Path 2 SOMEwhere

22 May

When I think back to the first time I gave my vocational future any real thought–in high school–I was all over the place. But not really all over the place. I mean, I never wanted to be an astronaut. Space just didn’t do it for me. Or anything having to do with being in the sky. Science didn’t do it for me. Sure, I liked stuff like Pop Rocks and Zotz candy but that’s as far as my scientific self stretched.

Forget about math.

Math was always, always akin to snake pits or firey furnaces. Total head bashing. I think I would get nauseaus on the way to math classes through junior/high school.  Once I think I ended up in the school nurses’ office. I may even have put my head on her lap. And I wasn’t faking. I.LOATHED.MATH. Trigonometry, calculus and geometry were pure evil to me. Just couldn’t handle protractors and square roots and formulas. I think I wept once in the back of a math class. This was a big deal for someone who was uber concerned with being cool. Tears had no place in school. EVER.

Then there were so many subjects and fields I simply knew little or nothing about. Like commerce or technology, which when I was growing up the latter wasn’t even a word used anywhere near as frequently as today. To a teenager in the 80’s it was like saying “yidshinbach.” Meant nothing, really.

Medicine? You mean blood?

Law? Borrrrrrrrrrrrrring.

Education? I thought of female teachers as pale women who wore big blow-out skirts, ugly brooches and flat Maryjane shoes who sat alone in the evenings with their cats grading papers. Nope.

Military? Again, nope. Combat and me already had a too-close relationship having grown up in a dysfunctional childhood.

So what was left?

Yep. THE ARTS.

Well, it wasn’t so much left as it was just who I was and still am. But when I was growing up there wasn’t much emphasis placed on making careers out of anything art or right-brain related. Artists (which includes writers, musicians, painters, sculptors, etc.) were considered near losers except for when they reached success. Artists were mostly considered sociological misfits who generally were lazy and didn’t want to work “real jobs”, perhaps couldn’t adapt to real life. (Not that artists weren’t always looked upon this way.)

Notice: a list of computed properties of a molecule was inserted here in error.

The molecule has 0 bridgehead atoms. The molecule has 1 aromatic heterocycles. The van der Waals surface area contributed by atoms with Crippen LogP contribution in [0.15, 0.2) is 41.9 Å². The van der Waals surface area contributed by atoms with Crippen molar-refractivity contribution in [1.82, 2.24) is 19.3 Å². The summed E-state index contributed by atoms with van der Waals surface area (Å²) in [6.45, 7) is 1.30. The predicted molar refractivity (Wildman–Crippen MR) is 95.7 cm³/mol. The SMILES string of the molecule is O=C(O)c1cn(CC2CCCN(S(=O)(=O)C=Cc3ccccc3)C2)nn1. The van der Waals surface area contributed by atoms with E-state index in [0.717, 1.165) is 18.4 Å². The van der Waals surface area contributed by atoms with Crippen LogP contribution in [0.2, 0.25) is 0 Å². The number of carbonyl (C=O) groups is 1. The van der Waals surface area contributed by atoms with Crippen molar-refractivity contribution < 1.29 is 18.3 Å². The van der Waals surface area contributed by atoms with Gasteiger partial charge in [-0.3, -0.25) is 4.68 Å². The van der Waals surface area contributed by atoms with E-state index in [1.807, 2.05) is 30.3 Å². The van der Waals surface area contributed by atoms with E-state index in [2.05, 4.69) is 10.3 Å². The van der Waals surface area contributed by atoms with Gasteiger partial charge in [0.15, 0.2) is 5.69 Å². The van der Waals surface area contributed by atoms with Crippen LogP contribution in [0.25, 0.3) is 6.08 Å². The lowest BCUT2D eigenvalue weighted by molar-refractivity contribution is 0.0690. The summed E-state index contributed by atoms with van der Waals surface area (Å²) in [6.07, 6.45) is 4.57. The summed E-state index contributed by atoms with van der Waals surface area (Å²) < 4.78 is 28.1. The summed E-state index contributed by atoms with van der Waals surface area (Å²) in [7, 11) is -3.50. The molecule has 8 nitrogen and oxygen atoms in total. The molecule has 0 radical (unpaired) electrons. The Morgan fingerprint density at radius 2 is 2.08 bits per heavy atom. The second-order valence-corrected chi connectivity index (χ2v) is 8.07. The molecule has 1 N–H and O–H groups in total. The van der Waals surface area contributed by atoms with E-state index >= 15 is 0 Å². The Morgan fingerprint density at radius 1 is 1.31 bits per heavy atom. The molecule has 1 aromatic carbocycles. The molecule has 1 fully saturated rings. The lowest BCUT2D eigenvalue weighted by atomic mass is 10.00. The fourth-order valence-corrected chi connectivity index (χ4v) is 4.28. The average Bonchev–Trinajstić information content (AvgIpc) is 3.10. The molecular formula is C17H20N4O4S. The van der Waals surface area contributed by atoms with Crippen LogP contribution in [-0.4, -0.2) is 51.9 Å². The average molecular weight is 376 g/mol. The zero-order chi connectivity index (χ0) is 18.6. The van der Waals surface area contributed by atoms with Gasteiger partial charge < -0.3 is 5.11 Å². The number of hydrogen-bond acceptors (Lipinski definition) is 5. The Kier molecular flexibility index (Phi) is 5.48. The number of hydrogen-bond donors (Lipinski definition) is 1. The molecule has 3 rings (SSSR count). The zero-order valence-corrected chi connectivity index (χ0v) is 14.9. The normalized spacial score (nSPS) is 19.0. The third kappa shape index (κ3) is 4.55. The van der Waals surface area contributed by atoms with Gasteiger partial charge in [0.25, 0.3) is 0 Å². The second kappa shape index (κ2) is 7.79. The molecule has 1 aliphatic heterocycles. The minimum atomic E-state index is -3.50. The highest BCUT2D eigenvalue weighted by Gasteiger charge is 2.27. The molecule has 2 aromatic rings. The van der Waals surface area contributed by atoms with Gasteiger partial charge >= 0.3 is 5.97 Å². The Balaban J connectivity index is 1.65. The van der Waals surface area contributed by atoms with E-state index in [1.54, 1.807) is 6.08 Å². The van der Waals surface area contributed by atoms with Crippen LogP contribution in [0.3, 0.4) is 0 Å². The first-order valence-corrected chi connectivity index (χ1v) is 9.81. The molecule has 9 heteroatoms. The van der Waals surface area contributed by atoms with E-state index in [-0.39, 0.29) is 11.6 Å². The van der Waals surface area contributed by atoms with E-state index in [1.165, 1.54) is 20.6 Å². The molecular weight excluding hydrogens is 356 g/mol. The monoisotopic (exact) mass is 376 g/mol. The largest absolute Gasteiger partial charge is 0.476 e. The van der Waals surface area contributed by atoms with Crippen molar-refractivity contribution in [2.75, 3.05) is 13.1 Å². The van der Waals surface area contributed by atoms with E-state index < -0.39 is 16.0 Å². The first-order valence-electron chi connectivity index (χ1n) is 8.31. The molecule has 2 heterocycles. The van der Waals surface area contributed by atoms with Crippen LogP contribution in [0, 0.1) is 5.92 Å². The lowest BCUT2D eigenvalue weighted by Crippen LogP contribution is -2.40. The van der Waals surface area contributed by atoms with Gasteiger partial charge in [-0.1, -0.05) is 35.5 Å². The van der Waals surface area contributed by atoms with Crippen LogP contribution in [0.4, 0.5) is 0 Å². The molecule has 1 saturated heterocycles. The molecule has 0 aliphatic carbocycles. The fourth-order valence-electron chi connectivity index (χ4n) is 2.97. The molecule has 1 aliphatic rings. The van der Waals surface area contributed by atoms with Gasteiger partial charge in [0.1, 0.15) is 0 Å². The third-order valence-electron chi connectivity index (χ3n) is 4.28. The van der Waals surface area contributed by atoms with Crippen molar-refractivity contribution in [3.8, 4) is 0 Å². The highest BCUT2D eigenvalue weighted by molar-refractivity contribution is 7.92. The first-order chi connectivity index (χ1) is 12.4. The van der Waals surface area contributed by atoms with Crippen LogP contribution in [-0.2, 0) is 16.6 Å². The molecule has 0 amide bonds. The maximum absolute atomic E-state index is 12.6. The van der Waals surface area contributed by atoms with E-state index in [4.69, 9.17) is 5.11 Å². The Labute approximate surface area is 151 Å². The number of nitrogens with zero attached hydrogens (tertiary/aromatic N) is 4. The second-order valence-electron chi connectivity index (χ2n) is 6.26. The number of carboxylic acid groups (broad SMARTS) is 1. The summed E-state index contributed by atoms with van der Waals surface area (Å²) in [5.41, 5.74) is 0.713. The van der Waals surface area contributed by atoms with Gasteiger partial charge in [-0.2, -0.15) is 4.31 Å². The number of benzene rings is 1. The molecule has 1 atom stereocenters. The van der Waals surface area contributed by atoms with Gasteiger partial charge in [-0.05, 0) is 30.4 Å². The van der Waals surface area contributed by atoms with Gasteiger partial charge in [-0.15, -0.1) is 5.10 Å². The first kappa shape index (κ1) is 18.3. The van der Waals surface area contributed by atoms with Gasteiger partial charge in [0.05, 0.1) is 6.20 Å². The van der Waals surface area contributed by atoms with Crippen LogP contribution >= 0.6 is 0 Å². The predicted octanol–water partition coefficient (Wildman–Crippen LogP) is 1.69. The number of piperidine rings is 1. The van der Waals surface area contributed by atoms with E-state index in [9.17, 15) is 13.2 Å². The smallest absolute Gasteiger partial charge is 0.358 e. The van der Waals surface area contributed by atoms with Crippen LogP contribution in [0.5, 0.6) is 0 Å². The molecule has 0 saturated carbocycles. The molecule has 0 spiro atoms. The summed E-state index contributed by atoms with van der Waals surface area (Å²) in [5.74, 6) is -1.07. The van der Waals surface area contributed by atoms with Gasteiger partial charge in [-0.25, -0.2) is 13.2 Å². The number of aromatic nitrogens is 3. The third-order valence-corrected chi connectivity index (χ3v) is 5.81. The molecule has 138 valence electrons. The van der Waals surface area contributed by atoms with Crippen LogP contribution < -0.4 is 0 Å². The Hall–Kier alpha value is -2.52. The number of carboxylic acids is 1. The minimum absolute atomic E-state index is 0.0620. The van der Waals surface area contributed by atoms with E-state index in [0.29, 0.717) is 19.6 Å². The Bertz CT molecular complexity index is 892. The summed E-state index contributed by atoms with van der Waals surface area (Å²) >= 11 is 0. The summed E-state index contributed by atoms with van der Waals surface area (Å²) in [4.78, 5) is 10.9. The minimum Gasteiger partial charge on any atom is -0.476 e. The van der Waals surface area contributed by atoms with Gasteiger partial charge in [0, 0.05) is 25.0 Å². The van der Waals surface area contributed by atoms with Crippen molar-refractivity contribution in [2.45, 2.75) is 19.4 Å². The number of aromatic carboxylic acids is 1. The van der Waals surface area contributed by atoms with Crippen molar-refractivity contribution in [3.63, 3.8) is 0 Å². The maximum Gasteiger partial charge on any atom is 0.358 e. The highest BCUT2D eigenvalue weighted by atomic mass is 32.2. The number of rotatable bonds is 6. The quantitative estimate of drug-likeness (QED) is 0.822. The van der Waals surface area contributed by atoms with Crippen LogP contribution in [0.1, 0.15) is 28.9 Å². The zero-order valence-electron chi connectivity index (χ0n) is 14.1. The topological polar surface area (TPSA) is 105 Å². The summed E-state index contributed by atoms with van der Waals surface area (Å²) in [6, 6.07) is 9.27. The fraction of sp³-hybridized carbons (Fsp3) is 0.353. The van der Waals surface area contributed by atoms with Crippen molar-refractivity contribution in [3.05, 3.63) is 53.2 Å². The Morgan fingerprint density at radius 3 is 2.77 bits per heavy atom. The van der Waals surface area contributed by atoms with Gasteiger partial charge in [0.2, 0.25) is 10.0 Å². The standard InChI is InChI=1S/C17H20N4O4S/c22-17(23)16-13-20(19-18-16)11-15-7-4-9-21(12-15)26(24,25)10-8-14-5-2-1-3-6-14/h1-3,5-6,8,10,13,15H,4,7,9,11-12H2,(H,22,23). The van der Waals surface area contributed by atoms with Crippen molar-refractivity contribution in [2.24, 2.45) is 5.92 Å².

I mean, Daniel Pink hadn’t written this yet.

And also, a lot of people still view artists as whatevers.

I mean, my own 80+ year old godmother said to me once “Well, Jennifer, the only way artists make it big is they have to die first.”

Wowza.

So there I was (and still am) trying to navigate being a semi-tragic right-brainer. A person who doesn’t fit a whole lotta places yet fits everywhere because of my right-brain adaptability and both-sides-of-the-fence grasping powers. I’ve never been pointed in the right direction; I’ve always had to discover the right direction.

Discover the right direction.

Do you know how many detours its taken?

Most detours look like this:

Nope, mine was/is more like this:

And to make matters “worse” I wasn’t merely a painter/illustrator. I was a writer, a cartoonist/artist, a bedroom stand-up comedienne, a singer, a hopeless crafter, a…

A flitterer. One who flits. A person with no solid ground. One dictionary’s recent definition of a flitterer is: “An empty-headed, silly, often erratic person.”

The last thing my head is is empty.

The tragedy of a delayed artist is a tragedy of delayed beauty, of delayed peace. After graduating college and working for just a handful of years I realized that there was no way I could ignore the gifts I’ve been given, a mandate of sorts. So now as I do something as hideous as job hunt (including interviews where I hold my breath during inquiries of gaps on my resume when I was flittering) I have a plan, a Master Plan.

The plan is to not give up on my gifts, to work them until they bleed, if they need to bleed, to die doing what I have the gifts to do. If I leave a legacy, great. If I don’t, still great. At least I lived inside of my gifts. There’s a quote from one of my favorite movies A Bronx Tale:  The saddest thing in life is wasted talent.”

I won’t be wasting mine anymore. Every thing I’ve got to give, there is an audience for it.

This is new thinking. Yet old information.

Another rambling from the Cubicle Rebel.

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2 Responses to “Path 2 SOMEwhere”

  1. Kane May 22, 2012 at 1:57 pm #

    You might appreciate this (I know I do, being afflicted/blessed with some of the same coding you have):
    http://www.newyorker.com/reporting/2008/10/20/081020fa_fact_gladwell?currentPage=all

    • the cubicle rebel May 22, 2012 at 9:36 pm #

      Hi Kane. You’re speaking my language whenever you speak Malcolm Gladwell. I LOVE HIM. I also love stories about late bloomers. No one could’ve told me it would’ve taken this long. But we must press on. Thanks for that article!

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